12. Fogli, Alessandra & Perri, Fabrizio, 2015. "Macroeconomic volatility and external imbalances," Journal of Monetary Economics, Elsevier, vol. 69(C), pages 1-15.
    13. repec:hrv:faseco:33078210 is not listed on IDEAS
    14. Skinner, Jonathan, 1988. "Risky income, life cycle consumption, and precautionary savings," Journal of Monetary Economics, Elsevier, vol. 22(2), pages 237-255, September.
    15. Emi Nakamura & Jón Steinsson & Robert Barro & José Ursúa, 2013. "Crises and Recoveries in an Empirical Model of Consumption Disasters," American Economic Journal: Macroeconomics, American Economic Association, vol. 5(3), pages 35-74, July.
    16. Sangeeta Pratap & Erwan Quintin, 2006. "The Informal Sector in Developing Countries: Output, Assets and Employment," WIDER Working Paper Series RP2006-130, World Institute for Development Economic Research (UNU-WIDER).
    17. Ricardo Bebczuk & Eduardo Cavallo, 2016. "Is business saving really none of our business?," Applied Economics, Taylor & Francis Journals, vol. 48(24), pages 2266-2284, May.
    Full references (including those not matched with items on IDEAS)

    Citations

    Citations are extracted by the CitEc Project, subscribe to its RSS feed for this item.
    as


    Cited by:

    1. Flavia Corneli, 2017. "Medium and long term implications of financial integration without financial development," Temi di discussione (Economic working papers) 1120, Bank of Italy, Economic Research and International Relations Area.
    2. Cengiz Tunc & Abdullah Yavas, 2017. "Collateral Damage: The Impact of Mortgage Debt on U.S. Savings," Housing Policy Debate, Taylor & Francis Journals, vol. 27(5), pages 712-733, September.
    3. Corneille, Olivier & D'Hondt, Catherine & De Winne, Rudy & Efendic, Emir & Todorovic, Aleksandar, 2020. "What leads people to tolerate negative interest rates on their savings?," LIDAM Discussion Papers LFIN 2020005, Université catholique de Louvain, Louvain Finance (LFIN).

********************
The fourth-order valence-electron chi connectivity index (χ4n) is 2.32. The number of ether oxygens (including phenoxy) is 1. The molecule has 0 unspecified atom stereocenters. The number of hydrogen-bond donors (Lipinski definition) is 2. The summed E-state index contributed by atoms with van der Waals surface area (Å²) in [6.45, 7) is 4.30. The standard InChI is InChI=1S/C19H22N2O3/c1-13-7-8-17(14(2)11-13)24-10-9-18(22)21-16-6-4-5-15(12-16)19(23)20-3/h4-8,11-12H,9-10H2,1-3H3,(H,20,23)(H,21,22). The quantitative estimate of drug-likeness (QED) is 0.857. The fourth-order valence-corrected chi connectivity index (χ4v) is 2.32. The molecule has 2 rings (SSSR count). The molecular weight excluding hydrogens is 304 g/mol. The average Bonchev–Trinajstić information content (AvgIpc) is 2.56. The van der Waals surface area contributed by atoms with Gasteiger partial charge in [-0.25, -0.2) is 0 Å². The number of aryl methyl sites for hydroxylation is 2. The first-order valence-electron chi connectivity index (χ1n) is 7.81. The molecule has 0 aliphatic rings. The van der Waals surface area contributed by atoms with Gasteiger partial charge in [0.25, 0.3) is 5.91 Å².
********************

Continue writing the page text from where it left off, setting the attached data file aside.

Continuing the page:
Most related items

    These are the items that most often cite the same works as this one and are cited by the same works as this one.
    1. Lopez-Martin, Bernabe, 2019. "Informal Sector Misallocation," Macroeconomic Dynamics, Cambridge University Press, vol. 23(8), pages 3065-3098, December.
    2. Grigoli, Francesco & Herman, Alexander & Schmidt-Hebbel, Klaus, 2018. "Saving in the world," World Development, Elsevier, vol. 104(C), pages 257-270.
    3. Aizenman, Joshua & Noy, Ilan, 2015. "Saving and the long shadow of macroeconomic shocks," Journal of Macroeconomics, Elsevier, vol. 46(C), pages 147-159.
    4. Constantino J. Gode, 2001. "Sovereign Debt and Uncertainty in the Mozambican Economy," WIDER Working Paper Series DP2001-130, World Institute for Development Economic Research (UNU-WIDER).
    5. Finkelstein Shapiro, Alan & González Gómez, Andrés, 2017. "Credit market imperfections, labor markets, and leverage dynamics in emerging economies," Journal of International Money and Finance, Elsevier, vol. 78(C), pages 44-63.
    6. Clemens, Christiane & Heinemann, Maik, 2015. "Endogenous growth and wealth inequality under incomplete markets and idiosyncratic risk," Journal of Macroeconomics, Elsevier, vol. 45(C), pages 300-317.
    7. Diego Restuccia & Richard Rogerson, 2017. "The Causes and Costs of Misallocation," Journal of Economic Perspectives, American Economic Association, vol. 31(3), pages 151-174, Summer.
    8. Bernabe Lopez-Martin & David Perez-Reyna, 2018. "Contracts, Firm Dynamics and Aggregate Productivity," Documentos CEDE 016821, Universidad de los Andes - CEDE.
    9. Matteo Bobba & Luca Flabbi & Santiago Levy & Mauricio Tejada, 2019. "Labor Market Search, Informality, and On-The-Job Human Capital Accumulation," ILADES-UAH Working Papers inv326, Universidad Alberto Hurtado/School of Economics and Business.
    10. Colombo, Emilio & Onnis, Luisanna & Tirelli, Patrizio, 2016. "Shadow economies at times of banking crises: Empirics and theory," Journal of Banking & Finance, Elsevier, vol. 62(C), pages 180-190.
    11. D׳Erasmo, Pablo N. & Moscoso Boedo, Hernan J. & Şenkal, Aslı, 2014. "Misallocation, informality, and human capital: Understanding the role of institutions," Journal of Economic Dynamics and Control, Elsevier, vol. 42(C), pages 122-142.